Former patients recall being subjected to unduly harsh punishments for minor infractions. For omitting to address a staff member as “sir,” a baseball bat was used against him and he was forced to run laps around the castle barefoot. Due to reports of abuse, neglect, and deplorable living circumstances, analogies have been made between Lennox and the cult TV series American Horror Story: Asylum in recent years. Those who attempted to flee would be apprehended and held in isolation for up to six weeks, where they would be drugged heavily and denied contact with visitors.

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Patients who didn’t require medications were given them anyhow, to keep them calm and prevent them from causing trouble in the congested surroundings. In truth, only about 10% of the hospital’s patients required antipsychotic medications. There have been multiple stories of patients dying or being gravely harmed as a result of the hospital’s lack of care. One man died the next day after being discovered set alight in the restroom in the middle of the night. Another patient was gravely hurt when a nurse poured a scorching cup of tea on him, while another died of a heart attack (caused by intense anguish while being physically restrained).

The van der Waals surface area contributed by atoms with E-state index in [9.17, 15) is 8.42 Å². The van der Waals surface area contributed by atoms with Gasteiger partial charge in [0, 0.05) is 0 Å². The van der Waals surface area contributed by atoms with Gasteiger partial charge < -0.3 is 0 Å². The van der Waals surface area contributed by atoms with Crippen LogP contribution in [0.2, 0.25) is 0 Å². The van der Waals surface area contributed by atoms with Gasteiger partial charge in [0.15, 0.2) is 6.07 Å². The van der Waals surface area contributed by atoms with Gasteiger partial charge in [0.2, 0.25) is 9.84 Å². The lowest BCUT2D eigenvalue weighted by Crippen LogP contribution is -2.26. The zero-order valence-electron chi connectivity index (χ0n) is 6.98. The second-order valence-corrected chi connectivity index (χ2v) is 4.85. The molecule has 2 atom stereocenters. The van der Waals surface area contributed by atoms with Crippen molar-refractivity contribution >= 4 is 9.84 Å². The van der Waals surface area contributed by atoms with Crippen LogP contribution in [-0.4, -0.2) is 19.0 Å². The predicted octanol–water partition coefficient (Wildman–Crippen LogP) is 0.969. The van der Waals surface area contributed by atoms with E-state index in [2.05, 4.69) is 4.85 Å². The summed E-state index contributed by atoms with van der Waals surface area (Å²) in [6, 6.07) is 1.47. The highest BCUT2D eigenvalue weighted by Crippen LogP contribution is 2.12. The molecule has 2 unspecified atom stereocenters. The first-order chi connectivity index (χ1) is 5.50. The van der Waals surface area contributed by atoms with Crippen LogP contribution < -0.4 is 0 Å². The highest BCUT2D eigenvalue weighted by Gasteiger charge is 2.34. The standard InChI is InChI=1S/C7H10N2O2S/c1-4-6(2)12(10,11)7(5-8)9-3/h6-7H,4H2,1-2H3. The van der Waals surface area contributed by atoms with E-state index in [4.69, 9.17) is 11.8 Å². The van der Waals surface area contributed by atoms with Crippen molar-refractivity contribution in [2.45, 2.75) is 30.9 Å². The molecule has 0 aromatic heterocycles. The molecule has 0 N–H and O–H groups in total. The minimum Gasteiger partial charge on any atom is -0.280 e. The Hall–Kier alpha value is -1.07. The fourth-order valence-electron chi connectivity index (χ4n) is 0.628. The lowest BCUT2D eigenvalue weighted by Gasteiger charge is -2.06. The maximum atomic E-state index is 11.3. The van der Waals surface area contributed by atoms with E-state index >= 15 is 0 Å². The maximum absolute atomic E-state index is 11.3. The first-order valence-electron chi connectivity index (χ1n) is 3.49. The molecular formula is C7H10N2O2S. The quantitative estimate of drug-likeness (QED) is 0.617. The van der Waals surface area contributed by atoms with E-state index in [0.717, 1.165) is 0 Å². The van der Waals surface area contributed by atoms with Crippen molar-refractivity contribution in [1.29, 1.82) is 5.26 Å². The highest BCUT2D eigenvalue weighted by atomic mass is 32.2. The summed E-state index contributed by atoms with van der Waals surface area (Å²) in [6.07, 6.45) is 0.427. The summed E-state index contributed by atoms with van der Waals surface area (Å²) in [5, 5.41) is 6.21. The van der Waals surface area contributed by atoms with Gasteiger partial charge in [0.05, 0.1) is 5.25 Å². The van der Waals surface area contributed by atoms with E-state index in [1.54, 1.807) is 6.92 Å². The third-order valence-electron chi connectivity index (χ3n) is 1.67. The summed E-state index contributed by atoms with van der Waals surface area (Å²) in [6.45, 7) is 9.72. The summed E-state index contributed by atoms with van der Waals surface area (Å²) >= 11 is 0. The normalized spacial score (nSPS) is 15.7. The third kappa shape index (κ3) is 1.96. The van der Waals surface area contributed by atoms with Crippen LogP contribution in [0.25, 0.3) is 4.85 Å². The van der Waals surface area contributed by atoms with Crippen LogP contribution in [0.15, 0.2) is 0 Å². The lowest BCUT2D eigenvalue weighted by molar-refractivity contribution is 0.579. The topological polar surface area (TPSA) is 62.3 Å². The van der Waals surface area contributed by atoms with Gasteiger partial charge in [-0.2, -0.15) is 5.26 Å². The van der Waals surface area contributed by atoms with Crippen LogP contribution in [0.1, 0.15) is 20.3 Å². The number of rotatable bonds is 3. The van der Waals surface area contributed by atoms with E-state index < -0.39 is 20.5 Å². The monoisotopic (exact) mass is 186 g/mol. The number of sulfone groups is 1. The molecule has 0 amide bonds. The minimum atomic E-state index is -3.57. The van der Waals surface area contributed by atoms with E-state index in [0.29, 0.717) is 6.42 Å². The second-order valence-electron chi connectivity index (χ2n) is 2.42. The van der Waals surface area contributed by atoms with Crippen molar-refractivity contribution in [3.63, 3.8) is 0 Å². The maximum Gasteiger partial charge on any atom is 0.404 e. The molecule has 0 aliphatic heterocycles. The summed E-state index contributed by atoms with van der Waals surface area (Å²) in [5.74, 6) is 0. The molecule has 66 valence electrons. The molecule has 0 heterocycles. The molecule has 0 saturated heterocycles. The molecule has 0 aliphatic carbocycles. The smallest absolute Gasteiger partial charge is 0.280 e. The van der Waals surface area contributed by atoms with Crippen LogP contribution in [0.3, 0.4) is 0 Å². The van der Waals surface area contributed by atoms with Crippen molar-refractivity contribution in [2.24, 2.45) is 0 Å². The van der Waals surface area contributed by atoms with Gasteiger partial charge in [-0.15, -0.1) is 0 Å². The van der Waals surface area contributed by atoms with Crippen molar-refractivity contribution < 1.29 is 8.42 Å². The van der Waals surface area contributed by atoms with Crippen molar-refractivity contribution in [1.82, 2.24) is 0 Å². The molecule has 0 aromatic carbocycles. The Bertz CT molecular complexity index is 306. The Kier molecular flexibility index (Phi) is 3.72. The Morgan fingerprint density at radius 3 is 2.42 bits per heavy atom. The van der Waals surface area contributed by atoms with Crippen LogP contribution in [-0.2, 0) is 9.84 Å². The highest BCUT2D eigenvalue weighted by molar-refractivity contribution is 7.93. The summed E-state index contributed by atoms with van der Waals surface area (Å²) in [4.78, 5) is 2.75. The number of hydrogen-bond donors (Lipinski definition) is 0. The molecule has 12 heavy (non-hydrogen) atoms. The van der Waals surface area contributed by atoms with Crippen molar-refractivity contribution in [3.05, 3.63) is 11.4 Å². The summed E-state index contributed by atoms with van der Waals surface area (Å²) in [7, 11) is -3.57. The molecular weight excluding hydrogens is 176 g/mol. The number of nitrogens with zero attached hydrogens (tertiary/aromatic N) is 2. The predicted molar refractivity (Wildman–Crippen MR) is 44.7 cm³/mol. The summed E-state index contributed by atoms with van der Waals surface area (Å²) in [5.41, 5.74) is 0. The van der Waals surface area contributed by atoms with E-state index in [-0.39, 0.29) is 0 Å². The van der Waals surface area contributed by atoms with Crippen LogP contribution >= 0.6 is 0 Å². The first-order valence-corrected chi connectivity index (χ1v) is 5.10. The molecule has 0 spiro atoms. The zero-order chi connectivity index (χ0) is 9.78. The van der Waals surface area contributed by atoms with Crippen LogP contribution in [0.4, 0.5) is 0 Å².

The remains of Lennox Castle Hospital in Lennox town, Glasgow, Scotland are a popular destination for urban explorers, although few are aware of the castle’s lengthy and infamous past. The castle was built in the 1830s, but in the early twentieth century, it was repurposed into what would become a notorious psychiatric hospital. Before the institution was closed, the final few patients were reintegrated into the community or moved to more contemporary psychiatric facilities. Lennox Castle Hospital closed in 2002, leaving the institution’s tragic and arduous past, as well as it’s dilapidated, abandoned former house, to be forgotten. In 2008, a fire severely damaged the abandoned castle.

The Lennox Castle has shuttered 10 years ago, and for those who lived (and worked) there and spent most of their adult lives there, it is a location full of memories and stories. Four professional artists collaborated to help people capture these experiences using sound, drawing, sculpture, photography, animation, writing, and other mediums. Each week, the number of people who participated increased, and we conducted a series of interviews with people who worked at the hospital as well as some of the people who were key in the closure program’s management.

The fence had holes in the past that visitors could see but now the previously stated holes in the barrier have now been closed, and access to the castle is no longer possible. This structure is in a state of significant degradation, and entering the grounds would be dangerous.

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By nadun